Continuous love

OurGarage

STEPHEN CORBY

Transmission ends for our Subie wagon

WHEN you love someone, or something, you forgive them all sorts of foibles, and even pretend their flaws donít exist. My wife pretends Iím not fat, for example.

Thus itís a sure sign that Iíve had a lot of love for my now departed Subaru Forester, because it managed to distract me, right up until this goodbye letter, from the fact it possesses one of my most hated features: a Continuously Variable Transmission (CVT).

The Forester XT comes with Subaruís Lineartronic CVT, which must be one of the better ones because it really didnít bother me much for almost four months of driving. I can only assume I was willfully overlooking it, blinded by my love for the mock SUVís justright size, ease of child loading, ruggedly notawful styling and general practicality.

When CVTs were first launched, I hated them with the kind of passion I normally reserve for South African cricketers who play for England, and did everything I could to avoid driving one, despite much car-company spruiking about how they were the inevitable future of everything.

Fortunately things havenít turned out that way; blessedly, CVTs, like this one, are getting better, less droney and buzzy and uninvolving. Indeed, on long trips and even in sporty driving Ė when you can choose to use the paddles and change through virtual gears to keep you interested Ė you really donít notice it performing its function.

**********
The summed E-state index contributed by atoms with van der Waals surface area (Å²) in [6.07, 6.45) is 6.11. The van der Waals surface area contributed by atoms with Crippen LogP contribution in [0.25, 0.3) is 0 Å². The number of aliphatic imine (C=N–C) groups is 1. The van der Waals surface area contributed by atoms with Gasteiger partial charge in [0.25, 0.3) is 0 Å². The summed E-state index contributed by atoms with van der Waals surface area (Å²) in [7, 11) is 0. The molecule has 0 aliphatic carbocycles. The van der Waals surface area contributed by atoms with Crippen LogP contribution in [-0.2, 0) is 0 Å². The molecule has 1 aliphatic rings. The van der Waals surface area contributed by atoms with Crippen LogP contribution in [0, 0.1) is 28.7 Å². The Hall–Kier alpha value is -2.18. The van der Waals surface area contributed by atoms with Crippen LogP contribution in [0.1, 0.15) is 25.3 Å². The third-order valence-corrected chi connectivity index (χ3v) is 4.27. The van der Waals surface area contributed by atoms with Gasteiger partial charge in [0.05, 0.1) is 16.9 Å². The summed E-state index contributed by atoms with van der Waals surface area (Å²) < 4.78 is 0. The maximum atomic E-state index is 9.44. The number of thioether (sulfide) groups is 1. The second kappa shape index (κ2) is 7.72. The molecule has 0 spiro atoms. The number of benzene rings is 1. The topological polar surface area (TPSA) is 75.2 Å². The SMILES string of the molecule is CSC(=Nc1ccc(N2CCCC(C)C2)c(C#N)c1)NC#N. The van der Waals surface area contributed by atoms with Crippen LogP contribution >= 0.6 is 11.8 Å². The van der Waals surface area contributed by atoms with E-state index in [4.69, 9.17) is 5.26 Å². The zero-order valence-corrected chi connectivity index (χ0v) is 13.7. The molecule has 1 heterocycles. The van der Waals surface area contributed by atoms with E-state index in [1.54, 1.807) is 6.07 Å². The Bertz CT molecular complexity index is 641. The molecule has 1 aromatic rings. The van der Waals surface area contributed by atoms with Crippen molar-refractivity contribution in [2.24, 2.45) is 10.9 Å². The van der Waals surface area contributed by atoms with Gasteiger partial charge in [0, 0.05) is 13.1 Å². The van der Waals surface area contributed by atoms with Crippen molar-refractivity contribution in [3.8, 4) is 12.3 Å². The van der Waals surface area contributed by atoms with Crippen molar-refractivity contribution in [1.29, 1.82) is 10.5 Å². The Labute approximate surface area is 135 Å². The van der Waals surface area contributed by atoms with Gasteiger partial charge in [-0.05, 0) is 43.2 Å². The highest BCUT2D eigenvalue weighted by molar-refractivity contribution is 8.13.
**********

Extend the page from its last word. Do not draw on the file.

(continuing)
Spend time doing nothing but innercity schlepping, however, and that kind of pointless roar of spinny nothingness a CVT gives when you plant it off the line, or launch off another stinkiní speed hump, starts to grind on you. Iíd much prefer a manual.

The school running Iíve done has not been kind to the fuel economy, either, with the last full tank getting me just 295km at the rate of about 18L/100km.

The carís thirst for premium unleaded can be unhealthy if youíre never really stretching its legs, but on longer trips itís fine, and you enjoy the turbo 2.0-litreís 177kW and 350Nm of enthusiasm when you do encounter a nice bit of road. Overall, Iíd rate the economy issue as bearable, although Iíd be very keen to see how the recently released turbo-diesel version compares. Its claimed figure is just 5.9L/100km, compared to the Forester XTís optimistic 8.1.

Aside from the much-mentioned Eyesight technology, which most normal people would probably really appreciate, and the CVT, there isnít much about the Forester I didnít love. And with its fruit-filled cabin and nice wheels, I reckon itís pretty good value.

Iíll be sad to see it go, as will my children, who have become very attached to Big Bluey.

CAMP CORBY

Wagon consumed heaps of gear for a weekend away, but that low tailgate opening height annoyed to the end

You complete me, almost

NORMALLY I find myself in long-termers that would never suit my lifestyle, like a Hyundai i30, but the Forester is exactly the size of car I need, for now, and provides the kind of driving involvement I want, albeit in small amounts. There are so many school-running Foresters in my city that Iíd feel like just another harangued soccer mom, but Iíd consider the cheaper diesel version, with the six-speed manual. Or maybe a WRX wagon... I reckon I could put up with that.

SUBARU FORESTER XT PREMIUM

Date acquired: November 2014 Price as tested: $50,490 This month: 1180km @ 13.7/100km Overall: 3806km @ 12.4L/100km

FAREWELL